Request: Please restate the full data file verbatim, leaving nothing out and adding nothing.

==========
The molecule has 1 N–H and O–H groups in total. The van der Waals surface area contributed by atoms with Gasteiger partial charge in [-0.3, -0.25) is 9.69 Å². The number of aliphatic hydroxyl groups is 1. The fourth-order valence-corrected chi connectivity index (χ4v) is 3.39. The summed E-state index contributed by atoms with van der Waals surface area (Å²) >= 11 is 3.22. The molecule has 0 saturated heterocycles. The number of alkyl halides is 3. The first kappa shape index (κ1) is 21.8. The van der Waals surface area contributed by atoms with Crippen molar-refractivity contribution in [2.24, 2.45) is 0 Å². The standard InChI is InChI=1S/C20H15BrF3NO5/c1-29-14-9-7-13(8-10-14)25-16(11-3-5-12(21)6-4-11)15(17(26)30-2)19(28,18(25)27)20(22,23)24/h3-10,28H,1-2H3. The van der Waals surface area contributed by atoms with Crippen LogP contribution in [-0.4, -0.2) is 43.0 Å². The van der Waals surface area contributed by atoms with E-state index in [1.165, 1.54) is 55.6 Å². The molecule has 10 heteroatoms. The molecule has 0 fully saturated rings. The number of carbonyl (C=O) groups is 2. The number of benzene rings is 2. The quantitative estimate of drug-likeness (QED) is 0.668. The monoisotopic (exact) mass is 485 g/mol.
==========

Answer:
The molecule has 1 N–H and O–H groups in total. The van der Waals surface area contributed by atoms with Gasteiger partial charge in [-0.3, -0.25) is 9.69 Å². The number of aliphatic hydroxyl groups is 1. The fourth-order valence-corrected chi connectivity index (χ4v) is 3.39. The summed E-state index contributed by atoms with van der Waals surface area (Å²) >= 11 is 3.22. The molecule has 0 saturated heterocycles. The number of alkyl halides is 3. The first kappa shape index (κ1) is 21.8. The van der Waals surface area contributed by atoms with Crippen molar-refractivity contribution in [2.24, 2.45) is 0 Å². The standard InChI is InChI=1S/C20H15BrF3NO5/c1-29-14-9-7-13(8-10-14)25-16(11-3-5-12(21)6-4-11)15(17(26)30-2)19(28,18(25)27)20(22,23)24/h3-10,28H,1-2H3. The van der Waals surface area contributed by atoms with Crippen LogP contribution in [-0.4, -0.2) is 43.0 Å². The van der Waals surface area contributed by atoms with E-state index in [1.165, 1.54) is 55.6 Å². The molecule has 10 heteroatoms. The molecule has 0 fully saturated rings. The number of carbonyl (C=O) groups is 2. The number of benzene rings is 2. The quantitative estimate of drug-likeness (QED) is 0.668. The monoisotopic (exact) mass is 485 g/mol.